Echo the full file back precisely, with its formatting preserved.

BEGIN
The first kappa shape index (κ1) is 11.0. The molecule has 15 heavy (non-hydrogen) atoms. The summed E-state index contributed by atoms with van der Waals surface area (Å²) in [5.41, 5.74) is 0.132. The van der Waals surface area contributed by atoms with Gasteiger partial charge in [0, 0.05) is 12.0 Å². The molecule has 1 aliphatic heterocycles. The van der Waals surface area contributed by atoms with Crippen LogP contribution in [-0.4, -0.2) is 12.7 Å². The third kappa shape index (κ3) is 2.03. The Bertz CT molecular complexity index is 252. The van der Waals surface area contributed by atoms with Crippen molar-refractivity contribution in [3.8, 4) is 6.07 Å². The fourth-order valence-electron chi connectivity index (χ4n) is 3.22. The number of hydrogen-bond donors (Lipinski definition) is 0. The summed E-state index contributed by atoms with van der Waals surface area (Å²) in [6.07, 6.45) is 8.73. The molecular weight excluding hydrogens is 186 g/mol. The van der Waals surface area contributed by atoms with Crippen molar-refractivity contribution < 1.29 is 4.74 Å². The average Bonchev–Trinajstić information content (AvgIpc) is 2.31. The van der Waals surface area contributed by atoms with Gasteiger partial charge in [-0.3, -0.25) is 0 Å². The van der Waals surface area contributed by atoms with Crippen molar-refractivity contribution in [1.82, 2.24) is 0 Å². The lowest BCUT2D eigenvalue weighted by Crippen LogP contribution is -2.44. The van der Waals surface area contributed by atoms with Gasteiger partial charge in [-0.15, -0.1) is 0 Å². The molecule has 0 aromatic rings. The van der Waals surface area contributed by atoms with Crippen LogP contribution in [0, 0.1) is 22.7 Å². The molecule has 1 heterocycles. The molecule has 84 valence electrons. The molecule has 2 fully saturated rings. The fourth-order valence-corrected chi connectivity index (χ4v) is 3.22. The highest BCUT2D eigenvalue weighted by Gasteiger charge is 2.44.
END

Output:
The first kappa shape index (κ1) is 11.0. The molecule has 15 heavy (non-hydrogen) atoms. The summed E-state index contributed by atoms with van der Waals surface area (Å²) in [5.41, 5.74) is 0.132. The van der Waals surface area contributed by atoms with Gasteiger partial charge in [0, 0.05) is 12.0 Å². The molecule has 1 aliphatic heterocycles. The van der Waals surface area contributed by atoms with Crippen LogP contribution in [-0.4, -0.2) is 12.7 Å². The third kappa shape index (κ3) is 2.03. The Bertz CT molecular complexity index is 252. The van der Waals surface area contributed by atoms with Crippen molar-refractivity contribution in [3.8, 4) is 6.07 Å². The fourth-order valence-electron chi connectivity index (χ4n) is 3.22. The number of hydrogen-bond donors (Lipinski definition) is 0. The summed E-state index contributed by atoms with van der Waals surface area (Å²) in [6.07, 6.45) is 8.73. The molecular weight excluding hydrogens is 186 g/mol. The van der Waals surface area contributed by atoms with Crippen molar-refractivity contribution < 1.29 is 4.74 Å². The average Bonchev–Trinajstić information content (AvgIpc) is 2.31. The van der Waals surface area contributed by atoms with Gasteiger partial charge in [-0.3, -0.25) is 0 Å². The van der Waals surface area contributed by atoms with Crippen molar-refractivity contribution in [1.82, 2.24) is 0 Å². The lowest BCUT2D eigenvalue weighted by Crippen LogP contribution is -2.44. The van der Waals surface area contributed by atoms with Gasteiger partial charge in [-0.15, -0.1) is 0 Å². The molecule has 0 aromatic rings. The van der Waals surface area contributed by atoms with Crippen LogP contribution in [0, 0.1) is 22.7 Å². The molecule has 1 heterocycles. The molecule has 84 valence electrons. The molecule has 2 fully saturated rings. The fourth-order valence-corrected chi connectivity index (χ4v) is 3.22. The highest BCUT2D eigenvalue weighted by Gasteiger charge is 2.44.